Depression negatively influences physical activity among patients with type 1 diabetes

19 Sep 2021
Depression negatively influences physical activity among patients with type 1 diabetes

Among patients with type 1 diabetes, the amount of physical activity performed significantly decreases in the presence of depression, as reported in a study.

The study used data from the Finnish Diabetic Nephropathy Study and included 1,339 type 1 diabetes patients (median age 41 years, 41.7 percent male) without evidence of diabetic kidney disease or macrovascular complications.

According to Beck Depression Inventory (BDI) scores, 150 patients (11.2 percent) had symptoms of depression. This group was more likely to be female and had higher total cholesterol concentration compared with the group of patients with no symptoms of depression.

In terms of physical activity, patients with vs without depressive symptoms reported lower levels of total leisure-time physical activity (LTPA; 13.2 vs 19.8 metabolic equivalent of task hour [METh]; p<0.001). This was true for activity levels, frequencies, and intensities of LTPA.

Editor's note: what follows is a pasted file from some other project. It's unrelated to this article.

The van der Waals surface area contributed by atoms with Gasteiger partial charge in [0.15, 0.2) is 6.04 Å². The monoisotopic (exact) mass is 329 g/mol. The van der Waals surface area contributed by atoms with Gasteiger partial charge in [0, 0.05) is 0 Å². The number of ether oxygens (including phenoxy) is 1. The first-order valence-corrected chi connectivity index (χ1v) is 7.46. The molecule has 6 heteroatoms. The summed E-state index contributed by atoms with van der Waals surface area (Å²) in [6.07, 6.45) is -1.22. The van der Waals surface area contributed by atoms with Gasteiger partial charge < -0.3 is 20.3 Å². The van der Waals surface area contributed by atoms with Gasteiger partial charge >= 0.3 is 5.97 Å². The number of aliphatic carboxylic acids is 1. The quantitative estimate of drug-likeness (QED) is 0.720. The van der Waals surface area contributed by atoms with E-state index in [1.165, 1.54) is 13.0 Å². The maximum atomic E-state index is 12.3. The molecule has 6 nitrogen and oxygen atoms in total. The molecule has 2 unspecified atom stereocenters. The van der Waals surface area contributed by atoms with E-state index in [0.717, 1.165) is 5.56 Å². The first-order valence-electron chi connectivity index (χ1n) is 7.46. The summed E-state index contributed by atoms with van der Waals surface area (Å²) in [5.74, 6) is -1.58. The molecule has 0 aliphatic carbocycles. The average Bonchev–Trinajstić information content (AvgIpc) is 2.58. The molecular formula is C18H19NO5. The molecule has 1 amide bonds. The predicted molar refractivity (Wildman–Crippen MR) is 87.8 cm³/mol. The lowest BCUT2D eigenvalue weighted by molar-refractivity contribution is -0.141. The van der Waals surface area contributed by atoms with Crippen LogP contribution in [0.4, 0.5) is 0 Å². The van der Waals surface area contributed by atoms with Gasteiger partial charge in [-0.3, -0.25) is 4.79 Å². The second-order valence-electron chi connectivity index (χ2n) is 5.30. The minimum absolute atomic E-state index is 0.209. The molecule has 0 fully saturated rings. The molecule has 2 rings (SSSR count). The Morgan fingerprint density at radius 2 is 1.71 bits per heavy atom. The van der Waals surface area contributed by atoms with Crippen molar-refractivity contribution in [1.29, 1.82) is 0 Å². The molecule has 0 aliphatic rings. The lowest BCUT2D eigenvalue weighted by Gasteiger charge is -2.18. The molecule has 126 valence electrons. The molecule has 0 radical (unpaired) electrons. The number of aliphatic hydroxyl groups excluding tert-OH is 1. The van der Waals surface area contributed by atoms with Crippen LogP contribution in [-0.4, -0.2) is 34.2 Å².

Furthermore, patients with depression were more frequently sedentary (42.2 percent vs 23.7 percent), performing LTPA less than once a week (30.8 percent vs 17.7 percent), and doing low-intensity LTPA (43.1 percent vs percent 21.4 percent).

In multivariable logistic regression models, both higher BDI scores and depressive symptoms showed an association with inactive lifestyle as well as lower frequency and intensity of the LTPA. Moreover, BDI score was linked to shorter single session duration.

Sensitivity analysis that looked at antidepressant purchases revealed lower odds among patients with higher intensity and longer single session duration of LTPA.

The findings suggest that efforts to improve both mental well-being and physical activity should be taken to improve the long-term health of individuals with type 1 diabetes.

Editor's Recommendations
Related Diseases